Friday, September 23, 2011

How slow can you go?


If you take a light and shallow enough cut or run the spindle speed slow enough you can minimize the effects of Machining Dynamics and avoid chatter. But how low? You can damage a lot of parts, break a lot of tools and waste a lot of time on the way down as well as trying to go up. The BlueSwarf Dashboard shows you exactly where a milling tool assembly wants to run in a machine and in a material. It shows you the fastest speeds, the highest depths and widths of cut, but also the slowest and lowest along with everything in between..

Wednesday, September 14, 2011

The new BlueSwarf Dashboard for Titanium



For this demo Dashboard, we added buttons at the bottom:
  1. Current Parameters show where the process was running before we got there.
  2. The Catalog Recommendations are just that, the speeds, feeds and depths of cut recommended by the cutting tool manufacturer.
  3. The Number Buttons work as follows: Press 1) to optimize the speed, 2) to increase the depth of cut, and 3) to increase the feed rate.

Introducing the BlueSwarf Dashboard Version 2.1




For this demo Dashboard, we added buttons at the bottom:
  1. Current Parameters show where the process was running before we got there.
  2. The Catalog Recommendations are just that, the speeds, feeds and depths of cut recommended by the cutting tool manufacturer.
  3. The Number Buttons work as follows: Press 1) to optimize the speed, 2) to increase the depth of cut, and 3) to increase the feed rate.

Monday, September 12, 2011

If its in "harmony" why would you want to break that up?

At BlueSwarf we chafe on the misuse of terms. We received a major exorcism with this blog post  from Mark Albert of Modern Machine Shop. However we are often seeing the following term use with cutting tools; "it breaks up harmonics."

Experienced end users can tell when a machine tool sounds right and when it doesn’t. Stable, chatter-free milling produces a clear tone—a single, dominant frequency. Chatter, on the other hand, produces a harsh tone, often with different frequencies mixed together. It seems that this is what is being referred to as "harmonics". That is not technically correct.

The definition of "harmonics" when applied to physics is "a wave whose frequency is a whole-number multiple of that of another"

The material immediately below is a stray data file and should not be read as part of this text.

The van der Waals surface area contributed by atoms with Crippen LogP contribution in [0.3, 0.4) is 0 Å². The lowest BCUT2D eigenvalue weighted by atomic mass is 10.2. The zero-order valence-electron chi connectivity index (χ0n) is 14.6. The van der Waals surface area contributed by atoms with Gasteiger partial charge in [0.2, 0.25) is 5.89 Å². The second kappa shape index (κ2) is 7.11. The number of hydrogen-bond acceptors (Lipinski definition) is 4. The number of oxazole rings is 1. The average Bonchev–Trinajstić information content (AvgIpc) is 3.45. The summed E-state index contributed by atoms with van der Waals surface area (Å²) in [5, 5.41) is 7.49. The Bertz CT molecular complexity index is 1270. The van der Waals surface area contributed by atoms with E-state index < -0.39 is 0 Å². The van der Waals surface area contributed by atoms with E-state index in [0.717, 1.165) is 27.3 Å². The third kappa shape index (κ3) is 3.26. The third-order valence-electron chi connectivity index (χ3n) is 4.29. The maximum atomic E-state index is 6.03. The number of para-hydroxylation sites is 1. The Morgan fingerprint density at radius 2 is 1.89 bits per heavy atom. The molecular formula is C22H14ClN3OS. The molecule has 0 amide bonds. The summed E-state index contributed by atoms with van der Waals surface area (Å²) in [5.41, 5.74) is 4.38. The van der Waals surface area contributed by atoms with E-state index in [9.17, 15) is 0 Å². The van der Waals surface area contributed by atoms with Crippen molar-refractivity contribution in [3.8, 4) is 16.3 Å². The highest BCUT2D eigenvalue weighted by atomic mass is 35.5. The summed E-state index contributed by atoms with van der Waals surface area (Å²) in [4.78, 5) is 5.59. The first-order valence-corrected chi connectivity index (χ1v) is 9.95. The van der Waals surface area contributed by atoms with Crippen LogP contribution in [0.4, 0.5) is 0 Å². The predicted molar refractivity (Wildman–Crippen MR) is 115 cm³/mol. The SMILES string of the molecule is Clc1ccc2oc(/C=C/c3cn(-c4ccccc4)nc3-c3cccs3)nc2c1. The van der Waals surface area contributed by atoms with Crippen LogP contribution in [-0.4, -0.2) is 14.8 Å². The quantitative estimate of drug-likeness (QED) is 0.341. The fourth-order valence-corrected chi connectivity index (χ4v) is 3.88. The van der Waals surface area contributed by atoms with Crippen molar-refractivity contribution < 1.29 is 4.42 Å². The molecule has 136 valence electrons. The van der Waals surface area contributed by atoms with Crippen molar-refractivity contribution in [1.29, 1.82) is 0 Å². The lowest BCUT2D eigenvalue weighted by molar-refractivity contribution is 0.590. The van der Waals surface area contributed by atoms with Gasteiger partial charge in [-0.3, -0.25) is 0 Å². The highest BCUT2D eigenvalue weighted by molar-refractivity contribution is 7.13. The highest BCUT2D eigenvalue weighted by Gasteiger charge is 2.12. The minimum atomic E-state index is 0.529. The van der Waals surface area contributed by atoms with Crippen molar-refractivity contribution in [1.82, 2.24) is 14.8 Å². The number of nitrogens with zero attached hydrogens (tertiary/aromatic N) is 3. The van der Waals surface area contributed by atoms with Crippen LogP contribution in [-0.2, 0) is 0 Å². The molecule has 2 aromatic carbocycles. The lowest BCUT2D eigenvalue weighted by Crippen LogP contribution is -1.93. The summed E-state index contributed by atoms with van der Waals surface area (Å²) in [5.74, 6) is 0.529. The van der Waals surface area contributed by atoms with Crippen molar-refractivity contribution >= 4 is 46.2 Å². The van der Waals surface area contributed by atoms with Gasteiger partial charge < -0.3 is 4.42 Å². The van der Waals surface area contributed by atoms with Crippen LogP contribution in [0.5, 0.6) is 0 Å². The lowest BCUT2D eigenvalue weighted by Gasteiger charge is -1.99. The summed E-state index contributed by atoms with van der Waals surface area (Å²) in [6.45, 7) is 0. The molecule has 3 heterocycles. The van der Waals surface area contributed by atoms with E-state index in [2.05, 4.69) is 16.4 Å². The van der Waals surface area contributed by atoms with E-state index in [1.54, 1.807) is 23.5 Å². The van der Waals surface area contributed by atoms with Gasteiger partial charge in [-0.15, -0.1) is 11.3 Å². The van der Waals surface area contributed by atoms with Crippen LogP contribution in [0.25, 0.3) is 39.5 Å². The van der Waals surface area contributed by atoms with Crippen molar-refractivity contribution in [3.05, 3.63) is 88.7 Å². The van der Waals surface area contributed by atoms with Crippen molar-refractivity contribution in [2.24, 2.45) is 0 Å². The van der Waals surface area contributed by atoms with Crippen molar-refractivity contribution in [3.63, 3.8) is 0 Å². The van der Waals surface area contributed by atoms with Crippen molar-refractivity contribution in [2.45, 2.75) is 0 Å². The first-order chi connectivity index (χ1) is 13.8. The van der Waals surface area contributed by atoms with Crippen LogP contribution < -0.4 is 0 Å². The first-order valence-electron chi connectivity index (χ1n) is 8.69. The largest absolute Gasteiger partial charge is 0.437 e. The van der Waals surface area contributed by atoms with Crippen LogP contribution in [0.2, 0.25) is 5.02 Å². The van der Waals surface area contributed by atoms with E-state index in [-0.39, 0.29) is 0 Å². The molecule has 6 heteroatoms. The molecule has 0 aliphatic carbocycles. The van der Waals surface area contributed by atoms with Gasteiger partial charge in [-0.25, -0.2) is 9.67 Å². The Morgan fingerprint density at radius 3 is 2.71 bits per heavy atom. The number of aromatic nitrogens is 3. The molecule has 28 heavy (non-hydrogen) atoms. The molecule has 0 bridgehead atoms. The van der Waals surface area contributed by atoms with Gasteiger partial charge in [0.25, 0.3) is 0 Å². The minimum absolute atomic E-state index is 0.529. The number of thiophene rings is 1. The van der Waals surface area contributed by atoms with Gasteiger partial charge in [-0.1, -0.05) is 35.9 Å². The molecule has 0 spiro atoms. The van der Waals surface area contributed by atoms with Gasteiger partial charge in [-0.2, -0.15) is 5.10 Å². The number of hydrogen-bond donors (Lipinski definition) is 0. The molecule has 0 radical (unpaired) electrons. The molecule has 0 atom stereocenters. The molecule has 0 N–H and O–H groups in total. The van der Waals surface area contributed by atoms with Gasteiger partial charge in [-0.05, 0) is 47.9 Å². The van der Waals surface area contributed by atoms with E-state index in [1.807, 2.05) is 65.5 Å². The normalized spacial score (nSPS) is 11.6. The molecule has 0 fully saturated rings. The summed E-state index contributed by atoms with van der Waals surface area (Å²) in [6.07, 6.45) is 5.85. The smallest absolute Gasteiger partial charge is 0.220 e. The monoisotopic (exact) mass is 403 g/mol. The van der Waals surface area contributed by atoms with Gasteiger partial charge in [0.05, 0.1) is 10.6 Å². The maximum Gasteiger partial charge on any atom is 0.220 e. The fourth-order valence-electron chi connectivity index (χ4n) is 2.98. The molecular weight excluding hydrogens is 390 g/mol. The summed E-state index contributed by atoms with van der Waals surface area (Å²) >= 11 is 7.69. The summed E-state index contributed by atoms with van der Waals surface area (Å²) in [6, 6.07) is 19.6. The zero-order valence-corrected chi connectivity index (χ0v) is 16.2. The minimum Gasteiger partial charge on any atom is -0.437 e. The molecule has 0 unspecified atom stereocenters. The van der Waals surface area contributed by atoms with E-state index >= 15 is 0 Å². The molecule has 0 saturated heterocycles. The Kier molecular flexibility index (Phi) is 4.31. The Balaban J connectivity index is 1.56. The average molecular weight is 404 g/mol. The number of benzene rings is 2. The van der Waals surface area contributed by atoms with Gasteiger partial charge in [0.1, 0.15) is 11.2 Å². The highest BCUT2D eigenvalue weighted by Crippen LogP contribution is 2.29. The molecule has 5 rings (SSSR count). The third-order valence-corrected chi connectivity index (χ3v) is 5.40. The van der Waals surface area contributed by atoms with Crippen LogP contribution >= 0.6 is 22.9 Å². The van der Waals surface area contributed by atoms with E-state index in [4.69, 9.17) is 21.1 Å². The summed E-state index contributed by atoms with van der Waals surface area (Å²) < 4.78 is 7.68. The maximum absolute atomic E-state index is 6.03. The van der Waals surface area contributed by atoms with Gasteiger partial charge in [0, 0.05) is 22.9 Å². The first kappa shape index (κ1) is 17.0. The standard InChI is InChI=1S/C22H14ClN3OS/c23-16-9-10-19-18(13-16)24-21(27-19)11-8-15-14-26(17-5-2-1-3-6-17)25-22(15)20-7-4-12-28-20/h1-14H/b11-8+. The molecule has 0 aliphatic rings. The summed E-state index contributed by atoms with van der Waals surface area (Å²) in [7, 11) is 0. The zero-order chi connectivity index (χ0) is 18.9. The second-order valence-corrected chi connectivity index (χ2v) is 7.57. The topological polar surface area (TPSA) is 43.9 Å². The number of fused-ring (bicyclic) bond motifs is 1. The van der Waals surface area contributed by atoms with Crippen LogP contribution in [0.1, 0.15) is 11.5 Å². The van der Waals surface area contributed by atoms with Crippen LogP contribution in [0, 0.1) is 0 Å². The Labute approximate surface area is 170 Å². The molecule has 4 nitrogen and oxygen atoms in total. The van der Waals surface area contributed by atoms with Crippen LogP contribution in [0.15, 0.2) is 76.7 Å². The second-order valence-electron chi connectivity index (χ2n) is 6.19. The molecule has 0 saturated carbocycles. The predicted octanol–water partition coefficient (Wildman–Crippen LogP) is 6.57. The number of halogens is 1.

Let’s start by considering the cutting sounds that are a normal part of milling. Often there is the sound of the tool’s teeth hitting the workpiece. That hitting causes a force at the tooth passing frequency, and that force causes the tool to vibrate, creating the sound. A tool with two teeth rotating at 15,000 rpm will have a tooth passing frequency of 500 Hz. Other frequencies may also be present in the sound. For example, tool runout causes a once-per-revolution force, or 250 Hz for the previously listed case. The runout frequency is exactly half of the tooth passing frequency. If the radial DOC is small, then the force is a series of sharp spikes appearing at the tooth passing frequency. This kind of force leads to other sound components at exact multiples of the tooth passing frequency, and these are called “harmonics.”

When milling with a two-toothed tool at 15,000 rpm and a small radial DOC, there will be sound frequency components at 250 Hz (runout), 500 Hz (teeth passing) and multiples of those (750 Hz, 1,000 Hz, 1,250 Hz and so on). Because the resulting sound waves line up exactly, the combination sound will still be clear and dominated by the tooth passing frequency. These are the "good" harmonic frequencies that result in a stable cut.

What if the cut is not stable (chattering)? All assemblies of tool, toolholder and spindle have one or several frequencies at which they would like to vibrate, and these are called “natural frequencies.” When chatter occurs in milling, a new frequency appears in the sound that is not the runout frequency or the tooth passing frequency, and not harmonics (integer multiples) of those two. It is the chatter frequency. The chatter frequency is close to, but not equal to, one of the natural frequencies, and it is not connected to the tooth passing frequency. The chatter frequency sound mixes with the pure sounds of the tooth passing and the runout frequencies, and the resulting sound is harsh because the frequencies are not aligned.

So they would be closer to correct if they said they try to break-up "non-harmonics".

Thursday, September 8, 2011

Shop Floor Vending Feature on CNBC

Skilled Labor Discussion on CNBC



Matt Tyler of Vickers is a member of the National Tooling & Machining Association.

What if you could give your programmers or operators the skills of a skilled set-up machinist that you can't find?  They could calculate fully optimized and stable speeds, feeds and cutting depths for every job, every time.

Sunday, September 4, 2011

A New Perspective on Tool Balancing


There are plenty of reasons to balance your tool assemblies, but we will give you one you may not have heard:

REPEATABILITY

When you preset tool assemblies to the same projection, torque the knobs and screws to the correct values and balance them you eliminate all variation. If you have stable speeds, feeds and cutting depth, using a BlueSwarf Dashboard for example,  the your process will remain stable.